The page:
In Bend, bands like Flogging Molly, Young Dubliners and the Clumsy Lovers do just fine, thank you very much, drawing good crowds every time they roll through town. So if you’re jonesing for some of that Celtic-meets-punk-rock sound — or if you love The Pogues, as you should — you definitely want to hit the Domino Room tonight. The show will start at 7:30 p.m., and it costs $5 to get in unless you’re a member in good standing of the Harp Hall group that’s throwing the party.

Here’s some tasty Five Pint Mary action to help you pass the time at work and get you in the spirit for tonight.

This week in GO! Magazine’s music section

Friday, January 14th, 2011

The Oxford Hotel in downtown Bend will kick off its new jazz series this weekend with three performances by the Mel Brown Quartet. I spoke with the band’s namesake drummer about the MBQ, one of three bands he plays in at Jimmy Mak’s jazz club in Portland’s Pearl District.

The MBQ came together years ago to play tight, hard-swinging bop in a style somewhat similar to that of one of Brown’s heros, Art Blakey and his Jazz Messengers. The group has been described as a quartet of bandleaders, though Pacini is the official music director, leading the MBQ through its vast repertoire of originals and standards “with a different twist,” Brown said.

“(The band) is kind of like my background — the way I was raised, the music I grew up on,” Brown said. “We play straight ahead, and it feels really good. Everybody plays and we listen to each other a lot.

“Plus everybody likes each other,” he continued. “In most bands you get something good going and all of a sudden there’s an internal fight, and that’s because you’re around each other too much. I see some of these guys once a week, so we don’t have time to get mad. Hell, we’re just happy to be playing.”

Brown is a legend in the Northwest jazz scene, and you should click here to read the whole interview. While you’re there, read up on the other jazz happenings this weekend, including a Just Joe’s show at Greenwood Playhouse, and Cascade School of Music’s effort to revive the old Sunday shows at Be Bop Coffee House.

Champagne Champagne's Pearl Dragon performs in the rafters of the Old Mill Music Lounge. Photo by Ben.

This week’s Feedback column focuses on two Seattle hip-hop groups — Champagne Champagne and Mad Rad — that performed last weekend at the Old Mill Music Lounge. There’s weren’t many people there, so chances are decent you weren’t there, so read on …

As is frequently the case in this genre, Champagne Champagne’s DJ (Mark Gajadhar) is a secret, shadowy weapon. As is less frequently the case, he may be their MVP. (MCs Sir Thomas) Gray and Pearl Dragon were solid, engaging performers all night; Gray manned a mic stand like a rock singer, and his partner stalked off the stage more than once to rap from within the crowd. They slayed their best song (so far), “Soda & Pop Rocks,” with its wicked, dubstep-y bass line and shoutouts to the streets of Seattle: “My city’s not pretty it’s gritty,” Pearl Dragon raps. “Top notch when the block’s hot, blow up like soda and pop rocks.”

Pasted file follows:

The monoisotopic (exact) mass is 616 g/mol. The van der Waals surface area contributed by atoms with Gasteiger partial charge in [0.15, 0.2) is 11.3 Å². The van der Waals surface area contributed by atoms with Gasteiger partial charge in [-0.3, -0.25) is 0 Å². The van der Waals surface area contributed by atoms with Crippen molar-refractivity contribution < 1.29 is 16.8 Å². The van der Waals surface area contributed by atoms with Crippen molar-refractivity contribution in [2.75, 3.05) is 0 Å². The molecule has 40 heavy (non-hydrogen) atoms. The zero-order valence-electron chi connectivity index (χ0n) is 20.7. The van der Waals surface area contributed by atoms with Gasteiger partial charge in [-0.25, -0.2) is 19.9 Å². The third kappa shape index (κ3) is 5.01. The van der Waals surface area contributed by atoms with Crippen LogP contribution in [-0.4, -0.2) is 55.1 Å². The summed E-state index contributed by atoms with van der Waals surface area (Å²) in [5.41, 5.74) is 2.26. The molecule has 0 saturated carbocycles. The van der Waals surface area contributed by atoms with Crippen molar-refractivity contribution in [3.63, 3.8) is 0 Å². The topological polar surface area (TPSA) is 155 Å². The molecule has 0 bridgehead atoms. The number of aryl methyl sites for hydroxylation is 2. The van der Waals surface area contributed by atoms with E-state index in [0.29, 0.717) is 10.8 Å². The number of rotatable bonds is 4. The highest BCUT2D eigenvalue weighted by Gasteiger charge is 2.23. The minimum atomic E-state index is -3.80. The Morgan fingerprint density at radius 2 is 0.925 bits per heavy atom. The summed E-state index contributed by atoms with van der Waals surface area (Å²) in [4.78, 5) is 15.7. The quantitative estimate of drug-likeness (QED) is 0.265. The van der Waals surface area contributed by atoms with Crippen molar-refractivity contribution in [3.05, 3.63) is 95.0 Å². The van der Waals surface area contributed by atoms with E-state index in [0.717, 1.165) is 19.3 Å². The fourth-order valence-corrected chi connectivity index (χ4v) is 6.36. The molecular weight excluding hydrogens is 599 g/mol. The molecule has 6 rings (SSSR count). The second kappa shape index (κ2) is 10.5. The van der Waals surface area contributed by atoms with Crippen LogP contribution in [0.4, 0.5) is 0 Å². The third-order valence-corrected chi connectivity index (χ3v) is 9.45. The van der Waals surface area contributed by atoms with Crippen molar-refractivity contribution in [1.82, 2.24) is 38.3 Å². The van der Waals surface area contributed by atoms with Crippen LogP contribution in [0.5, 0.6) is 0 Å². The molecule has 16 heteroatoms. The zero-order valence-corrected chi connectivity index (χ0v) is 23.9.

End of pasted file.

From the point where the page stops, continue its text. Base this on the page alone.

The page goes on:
Elsewhere, the MCs showcased their influences: indie/alt-rock (one tune referenced Sonic Youth’s “Bull in the Heather”) and ’80s-child pop culture (“She looks like Molly Ringwald. She’s beautiful to me.”), while Gajadhar rocked like an octopus working overtime, bouncing from electric guitar to keyboard to tambourine to drum machine to melodica and back. His work was sometimes ominous and murky (“Something Strange”), sometimes bright and poppy (“Hollywood Shampoo” sounds like hip-hop built on a Shins song), and sometimes a sweet and sour collision of video-game bloops and punk-rock squall.

It was a great show. I hope you’ll read the whole thing by clicking here.

Elsewhere in this week’s music section: Larry and His Flask headline a show to benefit two of its members’ dad, Tribal Seeds and Anthony B (separately) bring reggae to the Domino Room, Rootdown rocks McMenamins, Empty Space Orchestra continues its January residency at Silver Moon, Seattle folkie Sarah Sample plays Sisters, MC Mystic spins Michael Jackson tunes at MadHappy Lounge and local bands Five Pint Mary and Boxcar Stringband play a benefit for BAKESTARR.

This week in GO! Magazine’s music section

Friday, August 6th, 2010

If you haven’t heard his name, at least take a few minutes to listen to William Fitzsimmons’ music. The guy writes beautifully downcast songs in the same vein as Sufjan Stevens and Iron & Wine’s Sam Beam. I talked to Fitzsimmons earlier this week about his current state of mind after going through some dark times. Here’s an excerpt:

Last year, Fitzsimmons told National Public Radio he was looking forward to writing new material and moving on from that dark place in his life. Earlier this week … he said he’s currently working on songs for a new album, which he hopes to release next year.

As you might expect, the process has been refreshing.

“It’s a little different. It’s nice, because I’m in a different place in my life than I was a few years ago, fortunately,” Fitzsimmons said. “Things aren’t quite as dark or as morbid, so writing the songs … I don’t want to say it was fun, but it sure as hell was a lot more fun than it was before.”

Fitzsimmons has been unveiling those new songs at shows over the past month. He describes them not as happy, but hopeful.

“I decided I kind of wanted to write about things that were more in the line of healing and restoration, sort of the polar opposite of what I was writing about before,” he said. “So instead of things being destroyed, it was (about) things being mended and fixed and put back together. It feels good but it also feels right. It feels like it’s where my head has been.”

I hope you’ll click here to read the whole thing.

Elsewhere in this week’s music section, you’ll find short stories on the fine, fuzz-pop band The Parson Red Heads at McMenamins Old St. Francis School, the three-day jazzstravaganza that is Jade’s Jazz Festival in La Pine, and the Southern jam band Dangermuffin, who win the “hard worker” award for playing four shows in town over the next six days.

Plus: David Bromberg, Jena Rickards’ CD-release show, Emma Hill and Her Gentlemen Callers, David Jacobs-Strain, Five Pint Mary and the Bend Fire Pipe and Drum Band, and an early heads-up on High Street playing a show to benefit Sisters schools. Want more options? Check out The Bulletin’s complete music listing.